I have a vivid childhood memory of our red hymnbook with the title “Sacred Songs & Solos” and the signature of Ira D Sankey, the organist and soloist associate of D L Moody.
During sermons I discovered delights like “Where is my wandering boy tonight?” and “Throw out the life-line”. But there were better ones like “When the roll is called up yonder I’ll be there”. Don’t tell my sophisticated friends, but I’d still like to sing that one today!
Music is one of the greatest gifts of God. And whenever there is a new move of the Holy Spirit singing is one of the main evidences. As Paul puts it: “Be filled with the Spirit. Speak to one another with psalms and hymns and spiritual songs. Sing and make music in your heart to the Lord.”
I like that last sentence: we not only sing, we also make music to the Lord. So instrumental music is truly part of our offering of worship.
About a hundred years ago in Essex there was a local revival centred on a group who called themselves the Peculiar People. (Not a popular name today, although I am told there are those who say there are still some very peculiar people living there!). The title came from Titus 2:15 (AV) where the Lord is said to “purify unto himself a peculiar people, zealous of good works”. Peculiar means special.
There were scenes of great religious excitement and remarkable healings. And how they sang! One hymn with nine verses was sung for 29 minutes!
That reminds me of a story about William Grimshaw, an outstanding and dynamic Evangelical Vicar of Haworth, Yorkshire from 1742. He had a habit of leaving church during the Sunday morning psalm to discover absentees and drive them into church. J C Ryle refers to a tradition that “he sometimes used a stick or horse-whip on these occasions, and that he occasionally gave out the 119th Psalm to be sung in his absence from church, in order that he might have a longer time for prosecuting his search after the disorderly.” That’s got to be one of the better motives for lengthy singing!
Around the same time, the Wesley brothers were used in the great revival from which Methodism emerged. Charles wrote some wonderful hymns which will outlast many modern songs.
The Pentecostal Revival in the early days of this century produced another abundance of songs. Then in the last fifty years the charismatic movement has produced a mass of songs, from the very good to the excruciatingly awful.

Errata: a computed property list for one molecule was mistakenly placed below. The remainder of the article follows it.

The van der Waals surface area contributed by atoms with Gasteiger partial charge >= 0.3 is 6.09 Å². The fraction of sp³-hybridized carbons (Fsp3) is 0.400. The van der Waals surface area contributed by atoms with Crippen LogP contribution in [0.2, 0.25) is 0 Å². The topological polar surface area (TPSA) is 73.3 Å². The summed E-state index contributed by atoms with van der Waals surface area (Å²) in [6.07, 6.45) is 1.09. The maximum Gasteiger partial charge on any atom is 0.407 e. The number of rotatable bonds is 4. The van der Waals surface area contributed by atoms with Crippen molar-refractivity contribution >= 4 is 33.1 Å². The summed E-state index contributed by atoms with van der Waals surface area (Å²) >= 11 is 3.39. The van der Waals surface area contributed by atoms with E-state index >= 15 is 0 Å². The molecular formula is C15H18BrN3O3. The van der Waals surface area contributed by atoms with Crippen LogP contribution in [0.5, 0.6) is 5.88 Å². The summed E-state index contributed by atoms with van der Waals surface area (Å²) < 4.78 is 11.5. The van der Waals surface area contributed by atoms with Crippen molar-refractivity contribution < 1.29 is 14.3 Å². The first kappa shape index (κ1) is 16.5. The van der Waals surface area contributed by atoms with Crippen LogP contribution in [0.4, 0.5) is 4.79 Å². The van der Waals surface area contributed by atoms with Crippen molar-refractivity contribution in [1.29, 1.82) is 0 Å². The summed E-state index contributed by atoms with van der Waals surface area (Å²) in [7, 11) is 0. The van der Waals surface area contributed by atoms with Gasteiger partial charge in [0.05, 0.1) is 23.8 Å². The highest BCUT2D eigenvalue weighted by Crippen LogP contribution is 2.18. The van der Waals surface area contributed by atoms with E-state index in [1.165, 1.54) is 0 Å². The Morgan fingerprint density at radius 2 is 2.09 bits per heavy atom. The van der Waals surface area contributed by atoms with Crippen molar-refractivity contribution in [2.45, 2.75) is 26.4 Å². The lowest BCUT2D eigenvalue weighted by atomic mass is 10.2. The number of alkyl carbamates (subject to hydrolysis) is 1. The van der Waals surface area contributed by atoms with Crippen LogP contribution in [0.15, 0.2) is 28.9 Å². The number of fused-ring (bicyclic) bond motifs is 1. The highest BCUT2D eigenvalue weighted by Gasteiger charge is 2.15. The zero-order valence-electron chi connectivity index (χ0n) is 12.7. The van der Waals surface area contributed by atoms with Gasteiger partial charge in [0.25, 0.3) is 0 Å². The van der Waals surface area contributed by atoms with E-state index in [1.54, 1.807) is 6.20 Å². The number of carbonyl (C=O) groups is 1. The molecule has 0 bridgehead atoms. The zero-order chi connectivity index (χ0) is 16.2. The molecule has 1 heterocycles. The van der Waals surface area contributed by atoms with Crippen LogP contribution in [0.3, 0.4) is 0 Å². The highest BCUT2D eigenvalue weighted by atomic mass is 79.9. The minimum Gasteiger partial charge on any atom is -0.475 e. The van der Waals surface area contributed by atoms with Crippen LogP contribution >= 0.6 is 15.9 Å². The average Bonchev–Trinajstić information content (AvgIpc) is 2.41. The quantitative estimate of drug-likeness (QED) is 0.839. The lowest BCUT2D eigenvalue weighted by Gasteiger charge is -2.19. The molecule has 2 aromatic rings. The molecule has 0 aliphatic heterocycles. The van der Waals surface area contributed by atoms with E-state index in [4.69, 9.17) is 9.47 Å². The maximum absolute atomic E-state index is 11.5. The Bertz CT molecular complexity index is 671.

Graham Kendrick is one of our best modern song writers. Some of his work has rightly taken its place alongside the long-lasting hymns. I have a broad taste in songs. Sometimes very simple songs can be taken up by the Holy Spirit and used in the most profound way. One such, many years ago, was “O, how I love Jesus, because he first loved me.”
Sometimes the music may be beautiful but the words are not meaningful. I am yet to find someone who understands that modern song “Holiness unto the Lord, unto the King …” To me the words make no sense. I wish they did because the tune is quite beautiful. But it is amazing what Christians will sing without understanding or without noticing the meaning.
We must ask how much our worship experience is spiritual and how much is it aesthetic (purely an experience of beauty), nostalgic and mood-inducing?
All music has these elements. They are not wrong in themselves. But hymns and worship songs can easily become a sing-along: an end in themselves inducing a mood of heightened excitement and enthusiasm which is not in itself spiritual. In excess it can induce an altered state of consciousness.
True spiritual worship may or may not be aesthetically satisfying and emotional but it will include a heightened consciousness of and response to the Lord.
But it is vital that our spiritual lives are based upon the word of God and the fulness of the Holy Spirit – not upon songs. I have a real worry that songs can replace the word of God as the foundation of our spirituality. However good the songs are, they are not an adequate foundation. Our worship services should reflect that.
© Tony Higton: see conditions for reproduction